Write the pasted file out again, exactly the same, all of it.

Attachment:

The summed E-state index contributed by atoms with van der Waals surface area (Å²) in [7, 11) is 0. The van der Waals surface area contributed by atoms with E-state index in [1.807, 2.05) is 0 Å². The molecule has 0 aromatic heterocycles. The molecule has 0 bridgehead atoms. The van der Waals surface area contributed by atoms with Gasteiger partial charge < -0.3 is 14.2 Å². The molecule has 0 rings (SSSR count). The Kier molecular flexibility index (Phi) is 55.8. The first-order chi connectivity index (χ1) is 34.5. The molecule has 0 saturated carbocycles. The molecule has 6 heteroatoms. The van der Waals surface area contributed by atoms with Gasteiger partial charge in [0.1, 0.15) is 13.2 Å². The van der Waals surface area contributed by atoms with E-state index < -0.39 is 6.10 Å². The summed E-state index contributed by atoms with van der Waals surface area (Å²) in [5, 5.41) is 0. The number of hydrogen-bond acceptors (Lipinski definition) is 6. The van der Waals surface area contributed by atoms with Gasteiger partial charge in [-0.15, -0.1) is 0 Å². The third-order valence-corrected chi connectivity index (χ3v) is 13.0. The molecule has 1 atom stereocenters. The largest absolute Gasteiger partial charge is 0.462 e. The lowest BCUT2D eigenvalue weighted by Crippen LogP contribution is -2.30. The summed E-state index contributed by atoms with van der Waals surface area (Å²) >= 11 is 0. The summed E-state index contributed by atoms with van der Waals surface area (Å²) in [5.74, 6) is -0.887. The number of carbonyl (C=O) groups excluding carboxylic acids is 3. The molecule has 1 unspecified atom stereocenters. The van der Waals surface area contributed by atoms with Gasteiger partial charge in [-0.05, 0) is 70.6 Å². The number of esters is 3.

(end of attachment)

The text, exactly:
The summed E-state index contributed by atoms with van der Waals surface area (Å²) in [7, 11) is 0. The van der Waals surface area contributed by atoms with E-state index in [1.807, 2.05) is 0 Å². The molecule has 0 aromatic heterocycles. The molecule has 0 bridgehead atoms. The van der Waals surface area contributed by atoms with Gasteiger partial charge < -0.3 is 14.2 Å². The molecule has 0 rings (SSSR count). The Kier molecular flexibility index (Phi) is 55.8. The first-order chi connectivity index (χ1) is 34.5. The molecule has 0 saturated carbocycles. The molecule has 6 heteroatoms. The van der Waals surface area contributed by atoms with Gasteiger partial charge in [0.1, 0.15) is 13.2 Å². The van der Waals surface area contributed by atoms with E-state index < -0.39 is 6.10 Å². The summed E-state index contributed by atoms with van der Waals surface area (Å²) in [5, 5.41) is 0. The number of hydrogen-bond acceptors (Lipinski definition) is 6. The van der Waals surface area contributed by atoms with Gasteiger partial charge in [-0.15, -0.1) is 0 Å². The third-order valence-corrected chi connectivity index (χ3v) is 13.0. The molecule has 1 atom stereocenters. The largest absolute Gasteiger partial charge is 0.462 e. The lowest BCUT2D eigenvalue weighted by Crippen LogP contribution is -2.30. The summed E-state index contributed by atoms with van der Waals surface area (Å²) >= 11 is 0. The summed E-state index contributed by atoms with van der Waals surface area (Å²) in [5.74, 6) is -0.887. The number of carbonyl (C=O) groups excluding carboxylic acids is 3. The molecule has 1 unspecified atom stereocenters. The van der Waals surface area contributed by atoms with Gasteiger partial charge in [-0.05, 0) is 70.6 Å². The number of esters is 3.